For The Los Angeles Times
The Turkish government’s enemy No. 1 has spent the last two decades in physical isolation on a prison island off the coast of Istanbul. But Abdullah Ocalan’s influence extends to Kurds across the Middle East.
Statements by the 71-year-old — carried out of Imrali island by sporadic visitors — have been published in best-selling books, and inspired both war and peace. Now, there are signs Ankara may be turning to him to broker a new peace with Kurdish separatists, not just in Turkey, but also in neighboring Syria.
On Wednesday, Turkish officials said they had lifted restrictions on visits to Ocalan. The announcement followed a visit to Ocalan by his lawyers, the first such meeting Turkish authorities have allowed in eight years, and came amid the largest mass hunger strike in Turkey’s history. More than 3,000 people have participated for months, and eight have committed suicide after calling for Ankara to allow Ocalan regular visits.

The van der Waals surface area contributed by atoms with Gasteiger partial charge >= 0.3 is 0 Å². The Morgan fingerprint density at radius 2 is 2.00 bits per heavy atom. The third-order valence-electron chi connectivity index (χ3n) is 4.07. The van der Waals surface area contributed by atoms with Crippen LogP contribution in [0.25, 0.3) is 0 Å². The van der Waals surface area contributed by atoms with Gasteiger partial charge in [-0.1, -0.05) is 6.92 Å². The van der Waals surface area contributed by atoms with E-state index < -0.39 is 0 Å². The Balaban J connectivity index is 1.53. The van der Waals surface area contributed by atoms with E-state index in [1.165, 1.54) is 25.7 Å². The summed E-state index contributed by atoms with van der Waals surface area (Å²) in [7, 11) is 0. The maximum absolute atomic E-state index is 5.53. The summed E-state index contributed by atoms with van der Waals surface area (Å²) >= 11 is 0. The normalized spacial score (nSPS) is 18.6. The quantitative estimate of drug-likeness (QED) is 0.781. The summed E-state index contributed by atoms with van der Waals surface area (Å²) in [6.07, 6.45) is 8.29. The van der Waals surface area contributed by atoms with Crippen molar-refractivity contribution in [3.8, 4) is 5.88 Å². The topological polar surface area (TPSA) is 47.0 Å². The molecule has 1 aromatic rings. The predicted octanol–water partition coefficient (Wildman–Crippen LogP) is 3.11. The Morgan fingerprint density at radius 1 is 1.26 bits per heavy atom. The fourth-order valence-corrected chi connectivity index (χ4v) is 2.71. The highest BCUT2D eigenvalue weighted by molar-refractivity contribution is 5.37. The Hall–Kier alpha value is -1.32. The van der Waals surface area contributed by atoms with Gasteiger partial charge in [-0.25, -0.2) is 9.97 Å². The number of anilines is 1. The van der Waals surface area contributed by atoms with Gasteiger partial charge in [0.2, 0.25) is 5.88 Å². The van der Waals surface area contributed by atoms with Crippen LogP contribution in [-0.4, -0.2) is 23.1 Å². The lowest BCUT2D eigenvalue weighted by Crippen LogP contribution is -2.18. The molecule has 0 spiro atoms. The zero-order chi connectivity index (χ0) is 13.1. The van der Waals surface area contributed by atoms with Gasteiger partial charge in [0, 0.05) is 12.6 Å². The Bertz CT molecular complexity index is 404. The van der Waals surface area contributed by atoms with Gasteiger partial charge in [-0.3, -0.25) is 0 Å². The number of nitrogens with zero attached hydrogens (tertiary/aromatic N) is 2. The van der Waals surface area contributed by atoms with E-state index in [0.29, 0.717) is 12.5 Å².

For the recent visit, Ocalan’s lawyers underwent three separate body searches before taking a 2 ½-hour boat ride to Imrali to meet Ocalan, who was dressed in a dark blue jacket, velvet pants and linen shirt. The meeting, said Rezan Sarica, one of two lawyers who attended the May 2 session, was akin to what detainees at Guantanamo Bay have gone through — their lawyers sent to an isolate island lockup and not allowed to bring any paper or documents with them, or record what was discussed.
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